I often wonder what happens to our well-trained youth who have spent years training their mind and bodies. What is the next step? How do they use their strength, discipline, training? How do they get that wonderful release of endorphines from strenuous physical activity? How do they find self-esteem and a positive support system and goals?


Obviously you new found endeavor was not found immediately. But you are open to trying new things - opening you mind and your body to find an endeavor that is right for you.


Again, Jazzyme, thank you for sharing your experiences with us.


Best of luck in you upcoming competitions and the achievement of the Green belt level.

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Yes, people move on from one activity to another. That's just life. There is no law saying that one has to dance or anything else like that forever.


Personally, I think in life one has to follow their interests and yens, no matter what they may be. Try different things and let your intuition guide you from there.


Martial arts is a very logical transition from dance I think. Many similarities.


One thing you might think of if you still want to dance as a secondary kind of activity. Try things like folk, swing, salsa, or square dance just as a social activity, something you might do once a week just for fun.

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I have long wanted to try swing and salsa and other types of ballroom.. they look like so much fun. I just don't live in an area where these things are commonplace... even if I learned how, I'd have nowhere to go to do them! If I ever move to a more populated area, it's on my list of things to do, definitely!

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I don't know where you live, but sometimes perception is the problem. I've known people who think nothing of driving 30-40 miles to go to swing dances, for example. If you have a place to do martial arts in your area, I would think that there must be some kind of dance around.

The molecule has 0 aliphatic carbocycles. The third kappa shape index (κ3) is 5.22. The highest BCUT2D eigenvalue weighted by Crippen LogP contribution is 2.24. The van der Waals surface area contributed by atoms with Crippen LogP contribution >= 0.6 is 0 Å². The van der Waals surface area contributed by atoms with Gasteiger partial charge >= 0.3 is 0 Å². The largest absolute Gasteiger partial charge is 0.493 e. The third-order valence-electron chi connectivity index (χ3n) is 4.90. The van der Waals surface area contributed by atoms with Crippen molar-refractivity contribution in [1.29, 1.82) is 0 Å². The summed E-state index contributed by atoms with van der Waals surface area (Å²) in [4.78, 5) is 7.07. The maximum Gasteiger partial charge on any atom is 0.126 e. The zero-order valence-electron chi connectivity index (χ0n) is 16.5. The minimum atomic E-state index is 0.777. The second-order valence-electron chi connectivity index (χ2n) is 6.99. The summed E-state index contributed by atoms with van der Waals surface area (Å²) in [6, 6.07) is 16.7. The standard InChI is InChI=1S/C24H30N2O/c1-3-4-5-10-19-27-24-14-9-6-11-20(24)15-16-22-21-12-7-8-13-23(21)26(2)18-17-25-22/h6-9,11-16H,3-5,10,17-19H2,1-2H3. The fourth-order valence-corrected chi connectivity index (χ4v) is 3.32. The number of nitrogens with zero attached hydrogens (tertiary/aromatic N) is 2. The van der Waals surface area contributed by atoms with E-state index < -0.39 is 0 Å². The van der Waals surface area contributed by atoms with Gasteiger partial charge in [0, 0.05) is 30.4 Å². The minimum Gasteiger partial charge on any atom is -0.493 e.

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Oh, I used to do Kung Fu for a couple of years (until my school closed) and I really loved it. I moved up to a teachers degree (which I did not do actually) very quickly because ballet helped me so much. Martial Arts are extremly similar to ballet (belive it or not) and I really could calm down by hitting something or someone after a stressful day. I kind of miss it now.

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I've noticed that I'm in love with a lot of dance forms. Lindy Hop is one of the funnest social dancing there is.

I also teach Renaissance dancing. And then there's International Folk Dancing and Contra dancing.. which seems to attract an older crowd. In Texas there's Country Western dancing which is also really popular.


Then Salsa, which seems pretty hot and heavy in the clubs.


It's interesting how the sense of culture and community is different with each one :P I generally think if you are in love with one form of dance, it's likely you'll find another form that you'll enjoy immensely.

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Guest MasterPuppeteer

As a Filipino-American, I do quite a bit of teaching/choreo of traditional Filipino folk dancing. When winter rolls around, all the the local colleges with Fil-Am groups start rehearsing for their respective springtime culture shows and they are always in need of choreographers. Last year I joined in the fun and choreographed a Singkil for my alma mater (scroll down to the second piece of footage). It was great working with the kids—great energy and enthusiasm!